You can make a play for your old job if you believe it’s the best thing to do. If the company holds you in high regard and you left on great terms, they’ll be likely open to rehiring you.
After all, a survey found that 76% of HR professionals say they are currently more open to hiring boomerang employees than in the past.
That said, you must ensure you’re returning to the organization on favorable terms.
Here are tips on getting your old job back.
Rebuild Your Relationship and Call in a Few Favors
If you left the job without burning any bridges, it’s time to put some calls across to your old colleagues and bosses.
Reach out to your former colleagues to confirm that your old role is still available or if there’s a position you can take.
You can also contact your former boss and try to renew your relationship, especially if they still hold you in high regard.
Schedule an In-Person Interview
When you contact your former boss, tell them you’ll prefer to schedule an in-person meeting to talk about details of the job.
This way, you’re able to have a professional meeting and know what they feel about rehiring you. You can also get to ask them about your prospects and if you have a shot.
Getting your old job is not really different from applying for any new role. Even if your former boss has given you the greenlight, they still have to evaluate you.
So, you have to prepare for your interview, especially if you’re filling in a different position at your old firm.
In this case, though, you have an advantage since you’re returning to familiar territory. Your recruiters already know who you are and are privy to your track record.
Stay Professional and Maintain Your Composure Throughout Your Interview
Remember to maintain your composure during the interview and act professionally. Because your recruiters used to be former colleagues or supervisors doesn’t mean you have to be informal or too friendly.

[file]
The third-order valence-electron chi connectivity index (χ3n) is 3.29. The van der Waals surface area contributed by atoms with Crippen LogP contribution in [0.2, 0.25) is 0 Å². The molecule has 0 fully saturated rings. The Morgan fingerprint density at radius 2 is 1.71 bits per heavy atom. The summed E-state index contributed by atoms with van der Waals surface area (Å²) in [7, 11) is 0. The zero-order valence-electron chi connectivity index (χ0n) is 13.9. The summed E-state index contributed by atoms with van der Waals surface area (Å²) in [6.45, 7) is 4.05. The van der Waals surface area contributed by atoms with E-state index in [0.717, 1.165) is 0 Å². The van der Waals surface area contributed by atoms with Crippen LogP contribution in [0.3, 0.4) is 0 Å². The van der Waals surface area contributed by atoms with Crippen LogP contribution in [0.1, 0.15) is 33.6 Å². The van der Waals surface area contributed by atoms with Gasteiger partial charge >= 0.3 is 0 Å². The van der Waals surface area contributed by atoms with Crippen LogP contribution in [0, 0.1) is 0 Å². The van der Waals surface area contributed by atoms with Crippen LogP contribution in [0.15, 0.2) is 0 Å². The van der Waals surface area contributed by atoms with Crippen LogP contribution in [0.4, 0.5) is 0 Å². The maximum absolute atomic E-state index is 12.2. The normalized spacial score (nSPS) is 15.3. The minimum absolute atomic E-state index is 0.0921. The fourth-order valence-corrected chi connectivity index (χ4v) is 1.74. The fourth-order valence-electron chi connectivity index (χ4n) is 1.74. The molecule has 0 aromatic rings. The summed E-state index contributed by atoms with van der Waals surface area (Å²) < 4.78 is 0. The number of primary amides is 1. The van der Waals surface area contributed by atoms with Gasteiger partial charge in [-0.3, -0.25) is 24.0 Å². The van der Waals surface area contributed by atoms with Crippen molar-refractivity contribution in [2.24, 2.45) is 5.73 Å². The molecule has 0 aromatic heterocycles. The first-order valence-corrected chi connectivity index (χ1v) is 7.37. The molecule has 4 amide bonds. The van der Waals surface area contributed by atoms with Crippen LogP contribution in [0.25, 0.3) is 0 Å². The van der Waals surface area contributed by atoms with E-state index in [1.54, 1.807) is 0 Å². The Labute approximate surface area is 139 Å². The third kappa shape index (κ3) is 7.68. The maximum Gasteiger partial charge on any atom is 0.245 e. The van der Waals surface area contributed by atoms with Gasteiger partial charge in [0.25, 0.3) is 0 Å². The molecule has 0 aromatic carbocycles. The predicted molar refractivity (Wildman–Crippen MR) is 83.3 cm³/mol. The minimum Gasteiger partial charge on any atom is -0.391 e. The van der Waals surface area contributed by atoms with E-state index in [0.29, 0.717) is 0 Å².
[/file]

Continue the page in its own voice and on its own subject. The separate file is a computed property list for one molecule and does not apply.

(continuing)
Letting them know that you take the interview seriously is a way to show your commitment to returning to your previous role.
Be Open for a Compromise
Things will likely not be the same way you left them. So, you should be open to changes.
In many situations, your employee will be skeptical to offer you your full role back. Instead, they may be willing to rehire you on a probationary basis.
This way, you’ll fill a temporary role that could turn into a full-time position if they’re satisfied with your performance.
You could also be offered a different position than you expected. The role may come with different responsibilities and remunerations than what you previously enjoyed.
If you believe working with the organization is the right thing to do, consider making these compromises.
Know When to Ask for More
You should evaluate your situation to know your bargaining power before heading into the meeting.
If the company is keen on rehiring you because finding a replacement is difficult, you can renegotiate your terms of employment. This time, hammer out a better deal in terms of work situation, position, and pay.
If you’ve gained new skills and experience while you were away, consider asking for a raise.
Also, ensure that the company commits to dealing with the issues that led you to quit.
Be Ready for Any Outcome
Your bid to get your old job back may be unsuccessful, just like any job application.
While you have to be hopeful and optimistic, prepare for any outcome, even if you don’t land the job.
There’s More Ahead
Quitting your job without a backup plan isn’t the end of your professional life. You can get something better or discover new things about yourself. You now have a chance to explore new possibilities and do things you love instead of enduring a job that makes you miserable.
So, instead of saying, “I quit my job and ruined my life,” think about the new opportunities you can now pursue.